Authors
Elisabeth Lloyd
Indiana University, Bloomington
Abstract
Today's climate models are supported in a couple of ways that receive little attention from philosophers or climate scientists. In addition to standard 'model fit', wherein a model's simulation is compared to observational data, there is an additional type of confirmation available through the variety of instances of model fit. When a model performs well at fitting first one variable and then another, the probability of the model under some standard confirmation function, say, likelihood, goes up more than under each individual case of fit alone. Thus, two instances of fit of distinct variables of a global climate model using distinct data sets considered collectively will provide stronger evidence for a model than either one of the instances considered individually. This has consequences for model robustness. Sets of models that produce robust results will, if their assumptions vary enough and they each are observationally sound, provide reasons to endorse common structures found in those models. Finally, independent empirical support for aspects and assumptions of the model provides an additional confirmational virtue for climate models, contrary to what is implied by some current philosophical writing on this topic.
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DOI 10.1111/j.1467-8349.2009.00179.x
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References found in this work BETA

Galilean Idealization.Ernan McMullin - 1985 - Studies in History and Philosophy of Science Part A 16 (3):247.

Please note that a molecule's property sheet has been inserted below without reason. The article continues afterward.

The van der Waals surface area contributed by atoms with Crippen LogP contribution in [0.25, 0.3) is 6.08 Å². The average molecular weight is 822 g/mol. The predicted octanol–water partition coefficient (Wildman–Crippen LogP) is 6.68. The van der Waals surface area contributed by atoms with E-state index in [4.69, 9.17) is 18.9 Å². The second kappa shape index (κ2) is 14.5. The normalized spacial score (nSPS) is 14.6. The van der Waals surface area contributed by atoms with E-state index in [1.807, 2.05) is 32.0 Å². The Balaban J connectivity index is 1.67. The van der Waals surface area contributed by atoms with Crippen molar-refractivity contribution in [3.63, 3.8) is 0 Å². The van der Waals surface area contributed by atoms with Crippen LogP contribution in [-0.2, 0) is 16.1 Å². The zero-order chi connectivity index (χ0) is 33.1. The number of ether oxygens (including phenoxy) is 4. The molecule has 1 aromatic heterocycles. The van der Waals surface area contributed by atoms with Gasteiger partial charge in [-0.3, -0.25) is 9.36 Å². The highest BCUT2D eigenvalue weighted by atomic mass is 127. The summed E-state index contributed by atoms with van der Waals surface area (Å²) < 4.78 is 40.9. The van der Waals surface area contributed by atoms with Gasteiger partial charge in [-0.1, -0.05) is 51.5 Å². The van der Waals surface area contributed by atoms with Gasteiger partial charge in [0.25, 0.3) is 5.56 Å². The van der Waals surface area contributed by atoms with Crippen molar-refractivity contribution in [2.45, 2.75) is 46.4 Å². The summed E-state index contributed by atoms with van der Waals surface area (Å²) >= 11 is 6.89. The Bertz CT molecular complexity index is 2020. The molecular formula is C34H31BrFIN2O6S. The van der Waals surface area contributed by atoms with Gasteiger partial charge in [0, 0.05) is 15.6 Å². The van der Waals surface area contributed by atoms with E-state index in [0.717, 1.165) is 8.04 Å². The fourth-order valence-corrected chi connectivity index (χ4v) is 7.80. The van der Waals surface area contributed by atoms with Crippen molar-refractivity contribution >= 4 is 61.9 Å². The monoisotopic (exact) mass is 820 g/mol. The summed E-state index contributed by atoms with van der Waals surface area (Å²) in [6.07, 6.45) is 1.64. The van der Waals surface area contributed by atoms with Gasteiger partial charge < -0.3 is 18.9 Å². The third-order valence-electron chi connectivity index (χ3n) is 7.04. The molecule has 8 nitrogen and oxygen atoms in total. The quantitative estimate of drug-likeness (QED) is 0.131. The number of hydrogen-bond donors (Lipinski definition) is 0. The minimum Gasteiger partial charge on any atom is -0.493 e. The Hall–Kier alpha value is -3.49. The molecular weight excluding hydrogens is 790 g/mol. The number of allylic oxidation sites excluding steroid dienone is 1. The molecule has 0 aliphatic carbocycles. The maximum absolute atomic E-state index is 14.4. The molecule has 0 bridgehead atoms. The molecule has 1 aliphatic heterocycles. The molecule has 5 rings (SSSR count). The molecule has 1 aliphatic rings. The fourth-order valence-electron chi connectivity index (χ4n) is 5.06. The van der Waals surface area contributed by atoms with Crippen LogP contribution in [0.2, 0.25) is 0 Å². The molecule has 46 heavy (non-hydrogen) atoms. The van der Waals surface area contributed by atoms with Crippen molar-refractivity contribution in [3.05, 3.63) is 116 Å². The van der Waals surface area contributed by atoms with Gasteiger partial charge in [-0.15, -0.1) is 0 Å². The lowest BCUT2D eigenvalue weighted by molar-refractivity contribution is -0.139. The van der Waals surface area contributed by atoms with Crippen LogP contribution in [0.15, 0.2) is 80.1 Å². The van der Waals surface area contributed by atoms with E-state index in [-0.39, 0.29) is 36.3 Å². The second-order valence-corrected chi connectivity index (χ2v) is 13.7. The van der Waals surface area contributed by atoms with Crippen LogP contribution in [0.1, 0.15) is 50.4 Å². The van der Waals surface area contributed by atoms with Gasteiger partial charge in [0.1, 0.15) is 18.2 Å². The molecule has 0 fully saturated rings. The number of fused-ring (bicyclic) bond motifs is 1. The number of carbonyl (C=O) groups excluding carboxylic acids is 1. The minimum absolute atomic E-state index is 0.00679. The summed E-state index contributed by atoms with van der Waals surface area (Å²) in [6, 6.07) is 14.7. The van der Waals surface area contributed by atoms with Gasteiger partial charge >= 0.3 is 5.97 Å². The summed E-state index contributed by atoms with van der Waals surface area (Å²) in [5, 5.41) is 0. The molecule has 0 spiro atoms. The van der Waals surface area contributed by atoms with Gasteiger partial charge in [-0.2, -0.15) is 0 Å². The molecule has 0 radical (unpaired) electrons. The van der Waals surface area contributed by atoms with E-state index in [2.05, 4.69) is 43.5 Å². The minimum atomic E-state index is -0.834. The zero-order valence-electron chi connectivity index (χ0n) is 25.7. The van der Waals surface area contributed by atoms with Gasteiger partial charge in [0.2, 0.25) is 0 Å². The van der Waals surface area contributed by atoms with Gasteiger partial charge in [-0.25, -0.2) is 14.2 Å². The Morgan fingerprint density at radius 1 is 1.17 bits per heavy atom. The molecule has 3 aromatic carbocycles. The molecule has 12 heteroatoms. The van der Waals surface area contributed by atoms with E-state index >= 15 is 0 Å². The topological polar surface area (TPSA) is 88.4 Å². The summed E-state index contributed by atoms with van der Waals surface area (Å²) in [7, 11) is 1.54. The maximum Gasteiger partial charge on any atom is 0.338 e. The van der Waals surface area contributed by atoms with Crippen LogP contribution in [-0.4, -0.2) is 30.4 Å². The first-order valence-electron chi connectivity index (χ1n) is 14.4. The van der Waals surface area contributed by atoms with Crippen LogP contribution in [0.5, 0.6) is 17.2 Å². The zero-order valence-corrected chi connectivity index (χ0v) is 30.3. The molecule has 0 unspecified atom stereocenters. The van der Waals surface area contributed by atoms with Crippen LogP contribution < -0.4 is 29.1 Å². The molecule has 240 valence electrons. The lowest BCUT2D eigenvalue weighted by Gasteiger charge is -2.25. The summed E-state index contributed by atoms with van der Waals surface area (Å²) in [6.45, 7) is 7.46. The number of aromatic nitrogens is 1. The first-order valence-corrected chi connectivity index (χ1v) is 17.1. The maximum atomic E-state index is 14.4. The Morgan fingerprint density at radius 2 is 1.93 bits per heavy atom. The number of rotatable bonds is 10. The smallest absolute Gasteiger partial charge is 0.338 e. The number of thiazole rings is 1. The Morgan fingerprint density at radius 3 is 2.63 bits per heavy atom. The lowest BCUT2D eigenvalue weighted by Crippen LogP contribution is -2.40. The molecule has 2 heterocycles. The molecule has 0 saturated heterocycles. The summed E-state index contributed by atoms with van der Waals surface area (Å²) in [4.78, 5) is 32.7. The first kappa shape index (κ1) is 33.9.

How Models Are Used to Represent Reality.Ronald N. Giere - 2004 - Philosophy of Science 71 (5):742-752.
Robustness Analysis.Michael Weisberg - 2006 - Philosophy of Science 73 (5):730-742.

View all 24 references / Add more references

Citations of this work BETA

Robustness Analysis as Explanatory Reasoning.Jonah N. Schupbach - 2016 - British Journal for the Philosophy of Science:axw008.
Model Robustness as a Confirmatory Virtue: The Case of Climate Science.Elisabeth A. Lloyd - 2015 - Studies in History and Philosophy of Science Part A 49:58-68.
Confirmation and Robustness of Climate Models.Elisabeth A. Lloyd - 2010 - Philosophy of Science 77 (5):971–984.
Robustness Analysis as Explanatory Reasoning.Jonah N. Schupbach - 2016 - British Journal for the Philosophy of Science 69 (1):275-300.
Evaluating Formal Models of Science.Michael Thicke - 2020 - Journal for General Philosophy of Science / Zeitschrift für Allgemeine Wissenschaftstheorie 51 (2):315-335.

View all 30 citations / Add more citations

Similar books and articles

Confirmation and Robustness of Climate Models.Elisabeth A. Lloyd - 2010 - Philosophy of Science 77 (5):971–984.
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Confirmation of Ecological and Evolutionary Models.Elisabeth A. Lloyd - 1987 - Biology and Philosophy 2 (3):277-293.
What Do Numerical (Climate) Models Really Represent?Gabriele Gramelsberger - 2011 - Studies in History and Philosophy of Science Part A 42 (2):296-302.

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